Selecting control panel components

Jonathan Doncet
Product Marketing Manager
ABB Electrification Products Division

The latest panel technology often offers big benefits. But depending on the application, the older technology may be better. Here are some factors to consider when selecting control panel components and the applications where traditional NEMA components can be a better choice than newer IEC technology.

Factors to consider when selecting control panel components

“Make new friends, but keep the old. One is silver, the other is gold.” That line from a classic Girl Scout song is not only true for friends. Surprisingly, it is also true in some cases for control-panel technology.

Power-control-component makers turn out a steady stream of new and innovative power-control technology, much of it offering clear improvements compared to traditional technology. But there are a number of instances where the older technology actually offers important benefits over the more-current versions, making it the better option. The right choice comes down to the application.

As one example, today’s IEC contactors are highly versatile, solid-state control components. Rather than being built up from components, they represent a fully integrated, one-piece solution. But in some instances, that design feature can be less advantageous than traditional NEMA contactors.

“With most NEMA contactors, you have the ability to swap out individual components,” explains Jonathan Doncet, ABB product manager. “In challenging applications where the life of panel components is shortened by environmental factors or severe duty cycles, being able to replace individual components rather than the whole device can be faster and less costly.”

The ability to repair and reconfigure NEMA devices in the field is one of their key benefits.

“With some NEMA contactors, you can easily adjust the number of poles, convert them from electrically to mechanically held, or from normally open to normally closed,” says Doncet. “Those changes can be made in the field with few or no tools. In many cases, a similar change with iec technology would require a replacement device.”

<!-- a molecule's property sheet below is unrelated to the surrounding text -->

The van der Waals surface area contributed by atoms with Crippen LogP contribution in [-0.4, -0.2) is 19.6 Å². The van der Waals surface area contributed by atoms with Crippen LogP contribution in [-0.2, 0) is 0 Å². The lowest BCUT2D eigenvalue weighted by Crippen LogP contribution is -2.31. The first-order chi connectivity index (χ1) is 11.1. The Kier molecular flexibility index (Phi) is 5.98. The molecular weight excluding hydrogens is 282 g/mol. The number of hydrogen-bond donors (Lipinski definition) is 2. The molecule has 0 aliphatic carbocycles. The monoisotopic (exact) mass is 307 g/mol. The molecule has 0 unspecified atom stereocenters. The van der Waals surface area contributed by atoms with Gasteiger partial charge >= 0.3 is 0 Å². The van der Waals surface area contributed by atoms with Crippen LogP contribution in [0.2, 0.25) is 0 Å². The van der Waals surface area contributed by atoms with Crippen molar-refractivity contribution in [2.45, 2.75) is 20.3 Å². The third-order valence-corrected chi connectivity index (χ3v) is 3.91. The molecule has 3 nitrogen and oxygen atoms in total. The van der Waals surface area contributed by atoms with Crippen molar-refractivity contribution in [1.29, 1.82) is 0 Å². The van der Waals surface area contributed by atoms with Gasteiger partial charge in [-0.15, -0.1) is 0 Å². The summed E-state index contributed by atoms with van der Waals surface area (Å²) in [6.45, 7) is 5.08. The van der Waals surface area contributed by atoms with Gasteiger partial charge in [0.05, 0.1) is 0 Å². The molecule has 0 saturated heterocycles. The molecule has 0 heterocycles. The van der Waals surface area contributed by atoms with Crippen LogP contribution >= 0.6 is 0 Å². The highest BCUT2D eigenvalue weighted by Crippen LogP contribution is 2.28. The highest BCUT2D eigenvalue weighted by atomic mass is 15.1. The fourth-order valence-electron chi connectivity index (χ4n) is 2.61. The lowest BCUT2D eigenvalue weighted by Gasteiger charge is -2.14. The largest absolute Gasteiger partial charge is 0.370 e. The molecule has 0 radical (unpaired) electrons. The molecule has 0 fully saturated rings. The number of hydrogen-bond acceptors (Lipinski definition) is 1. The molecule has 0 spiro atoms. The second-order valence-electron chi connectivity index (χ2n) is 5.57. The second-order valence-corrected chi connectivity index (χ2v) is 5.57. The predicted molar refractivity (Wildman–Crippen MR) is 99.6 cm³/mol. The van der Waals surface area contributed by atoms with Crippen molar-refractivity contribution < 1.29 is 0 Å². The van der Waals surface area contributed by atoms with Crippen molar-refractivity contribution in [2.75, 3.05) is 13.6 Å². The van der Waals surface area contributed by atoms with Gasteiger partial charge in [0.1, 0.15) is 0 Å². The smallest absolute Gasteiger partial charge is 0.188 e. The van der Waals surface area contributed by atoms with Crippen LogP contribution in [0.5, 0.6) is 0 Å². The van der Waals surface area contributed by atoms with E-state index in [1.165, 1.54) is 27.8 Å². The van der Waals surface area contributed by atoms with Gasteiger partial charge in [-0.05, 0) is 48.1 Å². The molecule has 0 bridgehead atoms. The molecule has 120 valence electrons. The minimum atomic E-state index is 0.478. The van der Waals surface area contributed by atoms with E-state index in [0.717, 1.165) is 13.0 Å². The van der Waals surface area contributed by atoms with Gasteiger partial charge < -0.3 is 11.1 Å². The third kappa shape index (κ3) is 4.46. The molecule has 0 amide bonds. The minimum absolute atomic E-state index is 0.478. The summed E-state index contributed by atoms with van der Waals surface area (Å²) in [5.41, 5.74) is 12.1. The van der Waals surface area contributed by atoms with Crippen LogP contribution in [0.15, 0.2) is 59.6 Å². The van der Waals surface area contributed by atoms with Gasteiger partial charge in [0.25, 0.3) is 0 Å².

Replacing contacts is a perfect example of a situation where neMa components have an advantage. contact welding is a common problem in some applications. With many neMa components, those relatively inexpensive contacts can be swapped out in just minutes with just a screwdriver. While it’s true that the entire iec contactor can also be quickly replaced, that’s a much more costly swap.

“Some of these NEMA components require no tools to replace,” says Doncet. “Coils and contacts, for example, can be quickly and easily replaced, with little downtime, even by someone with only limited control- panel experience or knowledge.”

When it comes to selecting panel components, there are positives related to both the IEC and NEMA options. A significant difference is that IEC components tend to be more application-specific. NEMA components, by comparison, have a more-general-purpose design with a focus on ease of selection. A given NEMA component can typically be used across a wider range of applications.

The fact that they are more application-specific makes identifying the right IEC component a bit more challenging. You’ll need to work a bit harder to figure out what you need for a job. The parameter ranges for NEMA products, on the other hand, are more standardized and have a wider overload margin.Tthe downside is that NEMA products are typically larger than a comparable IEC product. That can be a problem when panel space is tight.

“When you buy an IEC contactor, you select the correct device based on various application parameters such as volts, amps, control voltage, number of poles, etc.,” according to Doncet. “With NEMA components, on the other hand, you select the required component based on expected horsepower & voltage. That NEMA component will be able to operate at all amperages up to and including the design maximum.”

People who are relatively new to working with control panels may know only the iec technology, and are no doubt perfectly happy with it. In most applications, it probably is the right choice. But just because the NEMA technology has been around for 40 years doesn’t mean it is never the better option. In applications where technicians are routinely dispatched to troubleshoot and repair panels, NEMA components can reduce both repair costs and downtime, making the “old friend” the better choice.